"Experts call this bracket creep," said Justin Brown, senior associate director of the Joint Legislative Audit and Review Commission. "The income brackets in Virginia have been the same in dollar terms since 1990. And for a year or two that's not a big issue. But over the long term it has a pretty big impact. Income goes up over time but the brackets haven't."
"They don't want to give up the money. Inflation is a wonderful thing if you're the government because your revenue continues to grow."
— Stephen Haner, senior fellow at the Thomas Jefferson Institute for Public Policy
One of the recommendations to make Virginia’s tax code more progressive is reducing taxes on people who earn between $36,000 and $68,000 a year by indexing the tax brackets to account for inflation. Virginia is one of 13 states that does not have some form of indexing their income tax brackets for inflation, and groups like the Thomas Jefferson Institute have been pushing this idea unsuccessfully for years.
"They don't want to give up the money," said Stephen Haner, senior fellow at the Thomas Jefferson Institute for Public Policy. "Inflation is a wonderful thing if you're the government because your revenue continues to grow."
The Thomas Jefferson Institute for Public Policy mission is to advance alternative policy ideas based on the Institute’s belief in free markets, limited government and individual responsibility.
SINCE THE LAST TIME Virginia's income-tax brackets were updated, median income has increased 108 percent. But income taxes owed by a single filer with median income increased 173 percent. As a result, a much higher percentage of each filer's income is taxed at the highest rate of 5.75 percent on income of more than $17,000.
"Incomes rise over time," the JLARC report explains, "but income tax brackets do not."
Virginia first adopted a levy on income in 1843, more than a dozen years before the Civil War. Since that time, it's been updated many times although not lately. The delay in updating the antiquated tax brackets has created an increasing burden on the poor while offering relief to the rich. Now the governor and members of the money committees will be facing an operational challenge of how to take a state as diverse as Virginia and make it work.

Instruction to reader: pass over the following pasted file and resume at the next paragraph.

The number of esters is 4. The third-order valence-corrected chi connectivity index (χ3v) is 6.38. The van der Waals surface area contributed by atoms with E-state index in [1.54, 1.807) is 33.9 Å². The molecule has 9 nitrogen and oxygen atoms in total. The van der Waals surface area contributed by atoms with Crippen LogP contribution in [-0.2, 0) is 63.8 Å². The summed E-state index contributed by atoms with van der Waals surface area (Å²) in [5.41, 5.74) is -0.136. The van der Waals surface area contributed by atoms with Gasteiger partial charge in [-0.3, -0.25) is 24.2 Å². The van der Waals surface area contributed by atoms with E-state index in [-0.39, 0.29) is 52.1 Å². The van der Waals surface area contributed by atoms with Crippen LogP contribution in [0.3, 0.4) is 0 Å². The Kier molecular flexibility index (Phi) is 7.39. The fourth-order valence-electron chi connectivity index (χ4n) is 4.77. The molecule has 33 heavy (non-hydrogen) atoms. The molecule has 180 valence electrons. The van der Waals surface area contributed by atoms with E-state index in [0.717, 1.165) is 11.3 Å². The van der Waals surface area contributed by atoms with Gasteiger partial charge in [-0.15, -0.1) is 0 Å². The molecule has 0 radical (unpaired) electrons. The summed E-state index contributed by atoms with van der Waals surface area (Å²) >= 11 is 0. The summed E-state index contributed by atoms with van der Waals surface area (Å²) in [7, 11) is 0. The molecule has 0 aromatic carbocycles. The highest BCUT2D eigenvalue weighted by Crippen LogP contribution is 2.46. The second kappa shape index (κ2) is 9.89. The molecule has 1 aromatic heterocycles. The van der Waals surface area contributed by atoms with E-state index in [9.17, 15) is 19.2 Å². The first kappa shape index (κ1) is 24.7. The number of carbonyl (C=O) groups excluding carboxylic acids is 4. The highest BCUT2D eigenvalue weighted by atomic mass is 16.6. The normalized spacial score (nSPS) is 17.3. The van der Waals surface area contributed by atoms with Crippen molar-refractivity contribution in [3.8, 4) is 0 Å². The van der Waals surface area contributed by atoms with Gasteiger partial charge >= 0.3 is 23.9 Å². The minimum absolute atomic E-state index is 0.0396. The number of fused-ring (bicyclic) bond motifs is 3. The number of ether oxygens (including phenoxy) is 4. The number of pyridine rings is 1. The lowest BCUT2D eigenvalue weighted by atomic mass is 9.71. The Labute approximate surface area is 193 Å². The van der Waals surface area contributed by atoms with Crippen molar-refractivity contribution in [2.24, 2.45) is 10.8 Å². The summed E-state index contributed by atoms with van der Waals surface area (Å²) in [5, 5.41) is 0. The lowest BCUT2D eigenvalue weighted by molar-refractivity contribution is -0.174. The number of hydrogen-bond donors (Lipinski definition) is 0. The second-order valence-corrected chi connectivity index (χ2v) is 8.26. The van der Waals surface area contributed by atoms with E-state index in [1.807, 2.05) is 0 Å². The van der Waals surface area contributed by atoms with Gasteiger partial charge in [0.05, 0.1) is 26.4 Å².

“You then get into the complexity of which inflation measure is the right one to use,” said Terry Clower, professor of public policy at George Mason University’s Schar School of Policy and Government. “Not only that, how do you make a single statewide number that really applies fairly across all jurisdictions?”
GOVERNOR GLENN YOUNGKIN will present his budget in mid-December, and he's hearing from advocates on all sides of the debate over tax reform. Earlier this year, he signed a budget that nearly doubled the standard income-tax deduction from $4,500 to $8,000 for single filers and from $9,000 to $16,000 for married couples filing jointly. The budget Youngkin signed last summer also made the state earned income tax credit partially refundable, allowing low-income filers to get a refund even if they have little or no tax liability.
"We've taken the important steps to eliminate the state's portion of the grocery tax, increase the standard deduction by 80 percent and declare the largest tax rebate in the history of Virginia," Youngkin declared at a Richmond grocery store that served as the backdrop to a ceremonial signing last summer. “Look, this will not overcome everything, and oh, by the way, it's not everything I wanted. So we're going to go back in January and get the rest.”
The JLARC recommendations for making the tax code more progressive offer a challenge and an opportunity for the governor. The challenge is giving up the easy money that comes with inaction, which is why generations of lawmakers in Richmond have decided to kick the can down the road rather than taking action. The opportunity is striking a balance among the many interest groups demanding money. For example, advocates for affordable housing are still waiting for lawmakers to take action on last year's JLARC recommendation on affordable housing, which included creating incentives for local governments to change zoning ordinances to encourage affordable housing.
"The General Assembly is likely to talk about increasing tax relief, but more important and more key to people on the ground is housing relief," said Sheila Herlihy, an organizer with the Virginia Interfaith Center for Public Policy. "We don't need another study to tell us that one in three Virginia families are struggling to pay for housing, and we need to allocate resources to support them."